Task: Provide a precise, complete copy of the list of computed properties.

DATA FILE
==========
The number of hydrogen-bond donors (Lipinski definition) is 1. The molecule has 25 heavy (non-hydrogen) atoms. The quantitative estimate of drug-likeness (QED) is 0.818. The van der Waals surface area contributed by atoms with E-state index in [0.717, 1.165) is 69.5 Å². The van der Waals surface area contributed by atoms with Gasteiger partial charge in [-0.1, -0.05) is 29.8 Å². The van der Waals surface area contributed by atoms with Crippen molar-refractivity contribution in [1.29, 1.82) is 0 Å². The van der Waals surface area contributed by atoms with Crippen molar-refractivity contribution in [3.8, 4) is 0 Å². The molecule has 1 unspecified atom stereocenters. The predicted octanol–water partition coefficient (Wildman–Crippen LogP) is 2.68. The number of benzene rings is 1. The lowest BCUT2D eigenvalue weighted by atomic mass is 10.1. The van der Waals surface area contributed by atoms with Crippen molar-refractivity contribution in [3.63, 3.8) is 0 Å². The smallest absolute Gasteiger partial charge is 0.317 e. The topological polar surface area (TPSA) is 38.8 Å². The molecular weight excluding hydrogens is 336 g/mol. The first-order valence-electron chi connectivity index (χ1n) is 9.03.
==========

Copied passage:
The number of hydrogen-bond donors (Lipinski definition) is 1. The molecule has 25 heavy (non-hydrogen) atoms. The quantitative estimate of drug-likeness (QED) is 0.818. The van der Waals surface area contributed by atoms with E-state index in [0.717, 1.165) is 69.5 Å². The van der Waals surface area contributed by atoms with Gasteiger partial charge in [-0.1, -0.05) is 29.8 Å². The van der Waals surface area contributed by atoms with Crippen molar-refractivity contribution in [1.29, 1.82) is 0 Å². The van der Waals surface area contributed by atoms with Crippen molar-refractivity contribution in [3.8, 4) is 0 Å². The molecule has 1 unspecified atom stereocenters. The predicted octanol–water partition coefficient (Wildman–Crippen LogP) is 2.68. The number of benzene rings is 1. The lowest BCUT2D eigenvalue weighted by atomic mass is 10.1. The van der Waals surface area contributed by atoms with Crippen molar-refractivity contribution in [3.63, 3.8) is 0 Å². The smallest absolute Gasteiger partial charge is 0.317 e. The topological polar surface area (TPSA) is 38.8 Å². The molecular weight excluding hydrogens is 336 g/mol. The first-order valence-electron chi connectivity index (χ1n) is 9.03.